City opening center for manufacturing jobs training

The former Park Heights Elementary school will be reestablished as a jobs training center with a new operator.

The city of Baltimore took a big step toward re-establishing a job training center in the Park Heights neighborhood, welcoming a program designed to help people learn manufacturing skills that are in demand, find a job and manage their money.

Baltimore Mayor Stephanie Rawlings-Blake announced Wednesday that a Chicago-based nonprofit with 30 years' experience in the field will move into a former elementary school in the Park Heights neighborhood that was the site of a similar training program that closed last year.


The center, run by the Jane Addams Resource Corp., "will keep our city and our economy growing," Rawlings-Blake said.

Jason Perkins-Cohen, director of the mayor's office of employment development, said the center will be "a place of opportunity for residents throughout the city."


The center will offer programs in welding and running computerized machine tools, skills that are in demand now and expected to be in the future in advanced manufacturing, Rawlings-Blake said. JARC, which has inspired similar efforts around the country, also will offer classes in household finances, boosting credit scores and job hunting.

The center's training programs are expected to begin April 27, but it is open now on Wednesday mornings to accept applications for the classes, which can accommodate 60 to 70 trainees. The courses are expected to run 14 weeks for welding, 20 weeks for computer numerical control, a widely used technology in automated manufacturing.

The JARC program will take up most of the first floor of the two-story former Park Heights Elementary School, with room for other tenants as the city pursues its plan to establish a regional training center there, said Mackenzie Garvin, special assistant to the mayor's office for economic and neighborhood development.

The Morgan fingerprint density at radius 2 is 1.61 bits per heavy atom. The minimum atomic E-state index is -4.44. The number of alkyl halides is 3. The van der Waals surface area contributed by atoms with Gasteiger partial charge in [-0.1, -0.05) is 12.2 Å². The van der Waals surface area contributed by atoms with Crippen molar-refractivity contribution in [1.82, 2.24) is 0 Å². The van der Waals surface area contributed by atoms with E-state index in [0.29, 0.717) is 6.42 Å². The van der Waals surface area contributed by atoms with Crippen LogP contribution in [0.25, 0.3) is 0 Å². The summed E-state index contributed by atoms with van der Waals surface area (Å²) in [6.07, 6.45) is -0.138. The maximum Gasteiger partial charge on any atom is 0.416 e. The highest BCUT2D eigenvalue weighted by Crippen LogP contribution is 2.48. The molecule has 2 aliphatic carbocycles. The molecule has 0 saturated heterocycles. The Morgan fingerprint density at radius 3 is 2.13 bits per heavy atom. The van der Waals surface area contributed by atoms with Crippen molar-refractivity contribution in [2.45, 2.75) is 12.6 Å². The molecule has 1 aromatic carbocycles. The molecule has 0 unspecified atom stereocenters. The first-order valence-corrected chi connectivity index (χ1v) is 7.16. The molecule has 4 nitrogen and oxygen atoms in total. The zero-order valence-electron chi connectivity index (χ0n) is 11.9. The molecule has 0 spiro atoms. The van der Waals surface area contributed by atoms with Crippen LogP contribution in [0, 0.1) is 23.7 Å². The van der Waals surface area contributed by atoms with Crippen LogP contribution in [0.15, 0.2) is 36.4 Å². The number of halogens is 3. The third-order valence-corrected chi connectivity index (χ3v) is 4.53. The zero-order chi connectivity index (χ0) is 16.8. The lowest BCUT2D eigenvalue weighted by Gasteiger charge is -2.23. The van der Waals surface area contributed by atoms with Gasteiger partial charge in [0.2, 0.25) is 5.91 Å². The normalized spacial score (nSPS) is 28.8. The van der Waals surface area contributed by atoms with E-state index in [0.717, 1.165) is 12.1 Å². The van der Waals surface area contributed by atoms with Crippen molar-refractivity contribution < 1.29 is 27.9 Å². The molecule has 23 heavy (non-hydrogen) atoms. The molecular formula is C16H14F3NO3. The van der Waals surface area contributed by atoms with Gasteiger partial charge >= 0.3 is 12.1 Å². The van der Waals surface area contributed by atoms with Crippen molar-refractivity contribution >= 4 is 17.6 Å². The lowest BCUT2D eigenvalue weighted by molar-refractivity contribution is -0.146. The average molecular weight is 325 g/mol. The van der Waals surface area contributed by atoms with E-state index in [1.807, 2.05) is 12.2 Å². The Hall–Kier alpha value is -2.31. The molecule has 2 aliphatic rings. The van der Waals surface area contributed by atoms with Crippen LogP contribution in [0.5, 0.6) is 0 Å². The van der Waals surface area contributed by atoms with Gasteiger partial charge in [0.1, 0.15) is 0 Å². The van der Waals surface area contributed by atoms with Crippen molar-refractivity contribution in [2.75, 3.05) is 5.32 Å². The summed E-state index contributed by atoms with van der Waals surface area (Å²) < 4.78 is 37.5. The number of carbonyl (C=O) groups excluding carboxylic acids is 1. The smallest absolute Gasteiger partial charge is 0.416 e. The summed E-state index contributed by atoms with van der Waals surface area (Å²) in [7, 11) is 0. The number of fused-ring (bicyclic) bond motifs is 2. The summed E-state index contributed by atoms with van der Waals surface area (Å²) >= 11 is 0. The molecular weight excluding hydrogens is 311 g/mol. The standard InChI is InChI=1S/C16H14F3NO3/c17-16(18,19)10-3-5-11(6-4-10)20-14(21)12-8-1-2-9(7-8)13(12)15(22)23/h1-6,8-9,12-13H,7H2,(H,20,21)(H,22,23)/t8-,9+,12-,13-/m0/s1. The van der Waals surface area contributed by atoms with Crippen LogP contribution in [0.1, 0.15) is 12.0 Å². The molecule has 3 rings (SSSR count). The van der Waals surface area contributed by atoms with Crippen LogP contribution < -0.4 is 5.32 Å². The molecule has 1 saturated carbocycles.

She said the city is providing the space rent-free to JARC in hopes that its presence as the "anchor tenant" helps to draw others to provide complementary services.

The vacant elementary school at 4910 Park Heights Ave. was converted into the Magna Baltimore Technical Training Center by Magna International Inc., whose chairman, Frank Stronach, owns the nearby Pimlico Race Course and Laurel Park.

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The Magna center opened in the fall of 2005 and graduated its last group of trainees last June. Other training programs have continued to use the building through this winter, Garvin said.

She said Magna sold about $1 million worth of equipment to the city for $1, and JARC will bring in any additional equipment the program needs. The center is expected to cost about $700,000 a year to run, with the money coming from private foundations and state and federal sources, but no direct city money.

The city's contribution is free rent, snow removal and maintenance, said Howard Libit, director of strategic planning and policy for the mayor.


Drew Greenblatt, president of Marlin Steel, a small, growing manufacturer in South Baltimore that is on the new training center's board, said the program will help to answer the demand for job skills that manufacturers need.

"It's a very important tool for the city," said Greenblatt, who said he hired a man in 2011 who completed the computerized automation system training at the Magna center and is still working at Marlin, which makes wire baskets and other specialty metal pieces used in manufacturing.

Greenblatt, an advocate for this type of training, said the center "is going to help poor inner-city people get onto the middle-class path."